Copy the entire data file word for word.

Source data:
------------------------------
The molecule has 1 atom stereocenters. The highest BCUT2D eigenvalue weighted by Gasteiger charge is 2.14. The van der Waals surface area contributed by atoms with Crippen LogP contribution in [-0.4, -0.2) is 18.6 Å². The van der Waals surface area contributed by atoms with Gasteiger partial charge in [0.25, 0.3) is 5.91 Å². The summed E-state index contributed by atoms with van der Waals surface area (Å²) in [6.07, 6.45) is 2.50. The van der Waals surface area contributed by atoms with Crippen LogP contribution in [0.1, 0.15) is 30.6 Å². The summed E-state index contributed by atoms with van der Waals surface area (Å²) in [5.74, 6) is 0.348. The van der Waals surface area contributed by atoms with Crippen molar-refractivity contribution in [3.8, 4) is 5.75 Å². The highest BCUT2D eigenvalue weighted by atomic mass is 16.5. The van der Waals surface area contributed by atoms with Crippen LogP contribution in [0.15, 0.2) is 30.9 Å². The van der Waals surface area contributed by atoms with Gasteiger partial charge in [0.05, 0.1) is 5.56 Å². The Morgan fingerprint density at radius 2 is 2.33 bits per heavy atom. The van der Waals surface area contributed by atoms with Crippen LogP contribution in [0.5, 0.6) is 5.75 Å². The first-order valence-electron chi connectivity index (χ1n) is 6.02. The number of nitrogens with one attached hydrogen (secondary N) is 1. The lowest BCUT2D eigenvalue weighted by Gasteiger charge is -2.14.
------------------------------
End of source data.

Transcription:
The molecule has 1 atom stereocenters. The highest BCUT2D eigenvalue weighted by Gasteiger charge is 2.14. The van der Waals surface area contributed by atoms with Crippen LogP contribution in [-0.4, -0.2) is 18.6 Å². The van der Waals surface area contributed by atoms with Gasteiger partial charge in [0.25, 0.3) is 5.91 Å². The summed E-state index contributed by atoms with van der Waals surface area (Å²) in [6.07, 6.45) is 2.50. The van der Waals surface area contributed by atoms with Crippen LogP contribution in [0.1, 0.15) is 30.6 Å². The summed E-state index contributed by atoms with van der Waals surface area (Å²) in [5.74, 6) is 0.348. The van der Waals surface area contributed by atoms with Crippen molar-refractivity contribution in [3.8, 4) is 5.75 Å². The highest BCUT2D eigenvalue weighted by atomic mass is 16.5. The van der Waals surface area contributed by atoms with Crippen LogP contribution in [0.15, 0.2) is 30.9 Å². The van der Waals surface area contributed by atoms with Gasteiger partial charge in [0.05, 0.1) is 5.56 Å². The Morgan fingerprint density at radius 2 is 2.33 bits per heavy atom. The van der Waals surface area contributed by atoms with Crippen LogP contribution in [0.5, 0.6) is 5.75 Å². The first-order valence-electron chi connectivity index (χ1n) is 6.02. The number of nitrogens with one attached hydrogen (secondary N) is 1. The lowest BCUT2D eigenvalue weighted by Gasteiger charge is -2.14.